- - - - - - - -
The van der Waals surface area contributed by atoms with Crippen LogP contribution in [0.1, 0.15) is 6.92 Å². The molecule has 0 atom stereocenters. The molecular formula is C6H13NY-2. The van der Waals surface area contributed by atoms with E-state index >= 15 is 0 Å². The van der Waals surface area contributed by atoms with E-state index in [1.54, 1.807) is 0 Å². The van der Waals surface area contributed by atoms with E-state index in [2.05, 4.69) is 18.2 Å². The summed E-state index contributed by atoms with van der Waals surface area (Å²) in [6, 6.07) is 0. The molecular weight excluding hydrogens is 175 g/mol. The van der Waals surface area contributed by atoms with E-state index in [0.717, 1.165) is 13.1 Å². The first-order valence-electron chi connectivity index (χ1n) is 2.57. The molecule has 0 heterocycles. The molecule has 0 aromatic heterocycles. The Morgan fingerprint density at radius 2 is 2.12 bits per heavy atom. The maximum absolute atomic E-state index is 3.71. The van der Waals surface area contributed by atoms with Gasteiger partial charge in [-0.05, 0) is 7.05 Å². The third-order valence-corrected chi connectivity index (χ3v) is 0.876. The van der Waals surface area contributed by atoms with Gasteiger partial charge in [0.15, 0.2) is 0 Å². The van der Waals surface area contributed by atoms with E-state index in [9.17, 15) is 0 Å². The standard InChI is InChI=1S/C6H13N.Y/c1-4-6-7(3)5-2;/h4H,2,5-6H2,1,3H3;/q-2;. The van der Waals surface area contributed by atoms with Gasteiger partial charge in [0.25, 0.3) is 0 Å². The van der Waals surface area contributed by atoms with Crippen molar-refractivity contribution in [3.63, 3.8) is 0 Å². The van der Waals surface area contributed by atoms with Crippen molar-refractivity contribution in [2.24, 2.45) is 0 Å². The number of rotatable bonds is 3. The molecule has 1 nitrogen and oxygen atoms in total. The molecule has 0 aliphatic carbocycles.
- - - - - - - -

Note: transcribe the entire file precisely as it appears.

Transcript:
The van der Waals surface area contributed by atoms with Crippen LogP contribution in [0.1, 0.15) is 6.92 Å². The molecule has 0 atom stereocenters. The molecular formula is C6H13NY-2. The van der Waals surface area contributed by atoms with E-state index >= 15 is 0 Å². The van der Waals surface area contributed by atoms with E-state index in [1.54, 1.807) is 0 Å². The van der Waals surface area contributed by atoms with E-state index in [2.05, 4.69) is 18.2 Å². The summed E-state index contributed by atoms with van der Waals surface area (Å²) in [6, 6.07) is 0. The molecular weight excluding hydrogens is 175 g/mol. The van der Waals surface area contributed by atoms with E-state index in [0.717, 1.165) is 13.1 Å². The first-order valence-electron chi connectivity index (χ1n) is 2.57. The molecule has 0 heterocycles. The molecule has 0 aromatic heterocycles. The Morgan fingerprint density at radius 2 is 2.12 bits per heavy atom. The maximum absolute atomic E-state index is 3.71. The van der Waals surface area contributed by atoms with Gasteiger partial charge in [-0.05, 0) is 7.05 Å². The third-order valence-corrected chi connectivity index (χ3v) is 0.876. The van der Waals surface area contributed by atoms with Gasteiger partial charge in [0.15, 0.2) is 0 Å². The van der Waals surface area contributed by atoms with E-state index in [9.17, 15) is 0 Å². The standard InChI is InChI=1S/C6H13N.Y/c1-4-6-7(3)5-2;/h4H,2,5-6H2,1,3H3;/q-2;. The van der Waals surface area contributed by atoms with Gasteiger partial charge in [0.25, 0.3) is 0 Å². The van der Waals surface area contributed by atoms with Crippen molar-refractivity contribution in [3.63, 3.8) is 0 Å². The van der Waals surface area contributed by atoms with Crippen molar-refractivity contribution in [2.24, 2.45) is 0 Å². The number of rotatable bonds is 3. The molecule has 1 nitrogen and oxygen atoms in total. The molecule has 0 aliphatic carbocycles.